What lay beneath the sands?

After two expeditions in 1990 and 1991, excavations began near Shisr on Christmas 1991. Besides Clapp and Bloom, the expeditions also consisted of American archaeologist Juris Zarins and British explorer Sir Ranulph Fiennes. Famous for being the first man to visit both the North and South poles, Fiennes had attended previous searches for Ubar. US litigator and avid explorer of modern-day Oman and Yemen, George R. Hedges was leader of the expedition.

 What was discovered beneath the sands was to make front-page news around the world and was later named one of the ten most important discoveries of the year by Discover, Time and Newsweek magazines.

The excavations uncovered a 90-centimetre thick fortress wall constructed of large limestone blocks. The fortress had the form of a pentagon and boasted a commanding view over the surrounding countryside. The remains of eight once imposing towers were clearly distinguishable. There was an ancient well, which must have supplied the settlement with water. The thickness of the fortress’ walls most probably means the city within it was very well-off. As the city was a major hub for the frankincense trade, there must have been a lot of money kept there and the walls were a deterrent to thieves from outside the city. The walls were also meant to protect the city’s water supply as water was not freely available in the area.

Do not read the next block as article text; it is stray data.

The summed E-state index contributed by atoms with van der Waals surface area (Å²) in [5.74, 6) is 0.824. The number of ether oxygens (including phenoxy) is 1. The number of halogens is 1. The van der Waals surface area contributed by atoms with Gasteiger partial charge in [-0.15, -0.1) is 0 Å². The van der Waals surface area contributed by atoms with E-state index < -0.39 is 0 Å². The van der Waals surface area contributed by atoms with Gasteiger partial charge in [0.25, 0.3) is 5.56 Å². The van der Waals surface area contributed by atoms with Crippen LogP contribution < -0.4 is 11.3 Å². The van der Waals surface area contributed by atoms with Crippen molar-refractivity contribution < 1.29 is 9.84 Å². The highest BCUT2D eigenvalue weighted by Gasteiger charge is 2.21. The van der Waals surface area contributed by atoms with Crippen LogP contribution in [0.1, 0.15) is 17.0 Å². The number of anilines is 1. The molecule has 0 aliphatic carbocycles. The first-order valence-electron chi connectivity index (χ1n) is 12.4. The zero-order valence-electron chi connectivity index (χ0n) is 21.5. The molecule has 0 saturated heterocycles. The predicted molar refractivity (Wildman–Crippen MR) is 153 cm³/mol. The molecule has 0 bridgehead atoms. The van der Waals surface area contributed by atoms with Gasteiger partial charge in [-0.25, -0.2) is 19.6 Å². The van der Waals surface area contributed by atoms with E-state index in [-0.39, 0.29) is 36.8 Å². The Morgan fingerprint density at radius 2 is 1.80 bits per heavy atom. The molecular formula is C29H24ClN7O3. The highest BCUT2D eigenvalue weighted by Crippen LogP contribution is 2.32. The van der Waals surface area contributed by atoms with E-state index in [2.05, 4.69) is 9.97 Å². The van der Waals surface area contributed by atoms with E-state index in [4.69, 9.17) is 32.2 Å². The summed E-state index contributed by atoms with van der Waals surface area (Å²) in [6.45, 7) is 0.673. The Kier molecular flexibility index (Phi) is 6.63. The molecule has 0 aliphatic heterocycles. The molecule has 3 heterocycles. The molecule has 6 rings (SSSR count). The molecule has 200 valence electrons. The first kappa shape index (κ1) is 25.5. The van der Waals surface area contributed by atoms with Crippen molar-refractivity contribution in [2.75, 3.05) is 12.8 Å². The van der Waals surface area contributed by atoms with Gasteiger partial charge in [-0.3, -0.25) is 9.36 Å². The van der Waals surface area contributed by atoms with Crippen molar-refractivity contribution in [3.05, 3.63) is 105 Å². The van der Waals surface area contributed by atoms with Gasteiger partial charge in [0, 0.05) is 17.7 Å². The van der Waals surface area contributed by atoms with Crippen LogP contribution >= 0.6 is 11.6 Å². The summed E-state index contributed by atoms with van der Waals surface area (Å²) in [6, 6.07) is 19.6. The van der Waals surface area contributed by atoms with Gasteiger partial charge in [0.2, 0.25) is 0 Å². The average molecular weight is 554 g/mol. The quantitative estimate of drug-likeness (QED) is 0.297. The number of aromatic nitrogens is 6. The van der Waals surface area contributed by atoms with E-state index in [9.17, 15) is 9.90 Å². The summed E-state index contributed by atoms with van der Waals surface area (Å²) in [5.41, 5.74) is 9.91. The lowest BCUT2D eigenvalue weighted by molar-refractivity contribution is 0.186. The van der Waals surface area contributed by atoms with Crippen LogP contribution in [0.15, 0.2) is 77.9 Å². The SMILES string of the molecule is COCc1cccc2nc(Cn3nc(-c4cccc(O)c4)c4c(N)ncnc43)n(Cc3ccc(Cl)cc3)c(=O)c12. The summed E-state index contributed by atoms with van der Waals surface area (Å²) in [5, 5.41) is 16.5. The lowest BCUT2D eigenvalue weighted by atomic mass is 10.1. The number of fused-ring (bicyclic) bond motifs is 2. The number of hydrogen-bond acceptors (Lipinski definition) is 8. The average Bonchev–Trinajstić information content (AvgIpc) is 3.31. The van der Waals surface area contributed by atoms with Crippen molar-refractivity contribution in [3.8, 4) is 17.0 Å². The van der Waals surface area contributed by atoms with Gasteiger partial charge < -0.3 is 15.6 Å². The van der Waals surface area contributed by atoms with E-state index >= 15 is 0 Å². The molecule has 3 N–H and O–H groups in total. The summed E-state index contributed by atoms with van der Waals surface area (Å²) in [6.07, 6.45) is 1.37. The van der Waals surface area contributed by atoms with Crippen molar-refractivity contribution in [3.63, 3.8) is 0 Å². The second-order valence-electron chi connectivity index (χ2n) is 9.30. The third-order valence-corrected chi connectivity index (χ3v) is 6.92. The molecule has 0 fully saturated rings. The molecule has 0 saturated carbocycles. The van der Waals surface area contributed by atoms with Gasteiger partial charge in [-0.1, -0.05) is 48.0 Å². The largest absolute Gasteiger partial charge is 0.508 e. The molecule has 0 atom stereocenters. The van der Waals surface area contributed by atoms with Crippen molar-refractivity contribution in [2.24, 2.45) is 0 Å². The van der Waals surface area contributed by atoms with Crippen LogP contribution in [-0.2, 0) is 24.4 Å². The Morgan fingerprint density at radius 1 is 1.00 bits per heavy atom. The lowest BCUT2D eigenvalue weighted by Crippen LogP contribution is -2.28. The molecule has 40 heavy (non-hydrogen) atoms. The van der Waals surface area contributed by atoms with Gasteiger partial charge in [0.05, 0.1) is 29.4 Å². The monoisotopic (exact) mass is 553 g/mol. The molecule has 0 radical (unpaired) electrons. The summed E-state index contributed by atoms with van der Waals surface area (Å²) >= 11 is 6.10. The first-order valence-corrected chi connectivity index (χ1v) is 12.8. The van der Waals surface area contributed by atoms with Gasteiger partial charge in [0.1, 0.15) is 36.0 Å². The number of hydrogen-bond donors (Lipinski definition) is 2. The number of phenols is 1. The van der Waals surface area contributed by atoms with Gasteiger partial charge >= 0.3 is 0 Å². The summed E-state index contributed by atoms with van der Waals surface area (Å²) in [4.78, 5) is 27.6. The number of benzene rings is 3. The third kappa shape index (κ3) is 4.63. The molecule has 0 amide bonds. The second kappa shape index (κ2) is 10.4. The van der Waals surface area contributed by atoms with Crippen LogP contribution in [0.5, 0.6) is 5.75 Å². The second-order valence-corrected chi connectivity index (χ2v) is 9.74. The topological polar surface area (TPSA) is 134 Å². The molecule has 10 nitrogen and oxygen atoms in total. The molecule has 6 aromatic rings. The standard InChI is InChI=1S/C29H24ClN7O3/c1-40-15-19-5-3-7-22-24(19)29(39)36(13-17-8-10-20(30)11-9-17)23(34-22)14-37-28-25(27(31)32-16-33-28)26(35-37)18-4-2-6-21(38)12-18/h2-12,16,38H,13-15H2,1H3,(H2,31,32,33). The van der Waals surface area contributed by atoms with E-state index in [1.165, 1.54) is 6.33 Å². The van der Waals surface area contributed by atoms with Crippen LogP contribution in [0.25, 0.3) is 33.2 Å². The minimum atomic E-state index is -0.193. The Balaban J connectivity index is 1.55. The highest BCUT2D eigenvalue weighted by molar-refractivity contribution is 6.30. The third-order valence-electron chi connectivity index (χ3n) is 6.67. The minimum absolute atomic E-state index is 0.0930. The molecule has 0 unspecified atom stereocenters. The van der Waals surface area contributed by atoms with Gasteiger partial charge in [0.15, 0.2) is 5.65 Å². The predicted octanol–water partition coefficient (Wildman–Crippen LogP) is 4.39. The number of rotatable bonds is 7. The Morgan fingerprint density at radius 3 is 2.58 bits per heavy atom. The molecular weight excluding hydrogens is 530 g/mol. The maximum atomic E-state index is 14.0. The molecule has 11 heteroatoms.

On the site, the group of scientists also found glass vessels and incense burners, dating back to the era between 1000 BC and the Islamic era 900-1400 AD, as well as pieces of Greek, Roman and Syrian pottery, the oldest of which was more than 4,000 years old. The discovery of artifacts from places as distinct as the above could mean only one thing – the settlement was a major trade centre.